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China slaps tariffs on Aussie beef for the next six months

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Tariffs on Australian beef into China will jump from less than 5 per cent to 12 per cent for six months, with increases also expected on whole milk powder as preferential tariffs are withdrawn.

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Australian meat analyst Simon Quilty said, from this week, the duty on beef would jump from 4.8 per cent to 12 per cent for the remainder of 2020.

Under the China Australia Free Trade Agreement (ChAFTA) preferential tariffs are withdrawn once a Special Agricultural Safeguard (SSG) is triggered.

This year the safeguard was set to 179,687 tonnes of beef, a volume that was met on Tuesday.

Despite Australia triggering the safeguard for the past two years, a spokeswoman from the Department of Agriculture said that June was the earliest that preferential tariffs have been dropped since CHAFTA was established in 2015.

“The unprecedented growth of Australian beef meat exports to China in the year to date means that the volume has reached the threshold already this year,” the spokeswoman said.

“Forecast data shows the SSG for whole milk powder is likely to be triggered later this year also.”

‘The economy in China is struggling’

Quilty says the impact of the increased tariffs is already being felt in the Australian beef industry.

“New Zealand and Costa Rica are now on zero tariffs [into China], but Brazil, Argentina, Uruguay and Canada are all on 12 per cent, and we are as well,” he said.

“Chinese importers have already asked Australian exporters to either renegotiate contracts already in the system or, in some instances, have looked to cancel contracts, which we know is a real no-no in the market place.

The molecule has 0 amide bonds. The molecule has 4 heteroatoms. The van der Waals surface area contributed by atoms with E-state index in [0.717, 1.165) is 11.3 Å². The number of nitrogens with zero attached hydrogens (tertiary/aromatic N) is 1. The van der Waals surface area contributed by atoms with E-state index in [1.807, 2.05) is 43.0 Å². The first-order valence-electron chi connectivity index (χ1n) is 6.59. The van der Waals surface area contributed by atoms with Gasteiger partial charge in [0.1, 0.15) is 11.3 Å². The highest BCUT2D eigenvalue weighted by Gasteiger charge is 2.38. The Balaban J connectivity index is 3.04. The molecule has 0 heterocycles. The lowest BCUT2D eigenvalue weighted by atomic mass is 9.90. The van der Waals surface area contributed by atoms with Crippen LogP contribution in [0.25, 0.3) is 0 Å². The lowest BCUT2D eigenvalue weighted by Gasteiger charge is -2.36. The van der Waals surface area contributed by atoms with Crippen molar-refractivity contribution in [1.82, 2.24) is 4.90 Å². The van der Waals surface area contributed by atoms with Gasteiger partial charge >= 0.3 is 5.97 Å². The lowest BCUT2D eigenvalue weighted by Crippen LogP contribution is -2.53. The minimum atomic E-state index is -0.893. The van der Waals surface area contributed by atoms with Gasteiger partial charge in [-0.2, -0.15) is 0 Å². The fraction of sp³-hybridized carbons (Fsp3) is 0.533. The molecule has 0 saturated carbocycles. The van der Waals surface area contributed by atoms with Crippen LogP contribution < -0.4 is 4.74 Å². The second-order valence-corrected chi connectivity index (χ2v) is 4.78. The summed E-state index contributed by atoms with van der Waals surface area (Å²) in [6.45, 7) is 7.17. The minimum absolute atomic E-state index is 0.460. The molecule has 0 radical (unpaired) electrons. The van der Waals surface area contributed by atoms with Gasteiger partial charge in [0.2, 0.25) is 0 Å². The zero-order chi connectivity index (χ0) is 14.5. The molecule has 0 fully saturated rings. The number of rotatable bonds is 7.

“The ability of the Chinese importer to pass this higher cost duty forward to the consumer in China is almost impossible.

“The economy in China is struggling and we’re finding lower prices each day for meat products, right across the board.”

The preferential tariffs will be reinstated from January 1, 2021 before being completely removed under ChAFTA from January 1, 2024.

The Agriculture Department says the change in tariffs is “not related in any way to other trade issues or COVID-19”.

Minister hopeful abattoirs can resume trade

The Australian Government is currently considering how it will respond to a decision by China earlier this year to impose an 80 per cent tariff on Australian barley.

It has also been a difficult few months for beef exporters after China imposed a ban on four Australian abattoirs.

On Wednesday, Agriculture Minister David Littleproud said the Government had no indication of when those abattoirs would be permitted to export to China again.

“China is under no requirement to make a response straight up,” Littleproud said.

“We’re working through the translation of our document [responding to the bans] into their language as quickly as we can.

“We’re hoping they’ll come back to us in the near future and remove those temporary bans.

“We’ve been able to rectify those things that they believe those abattoirs have done wrong.”

– ABC / national rural reporter Kath Sullivan

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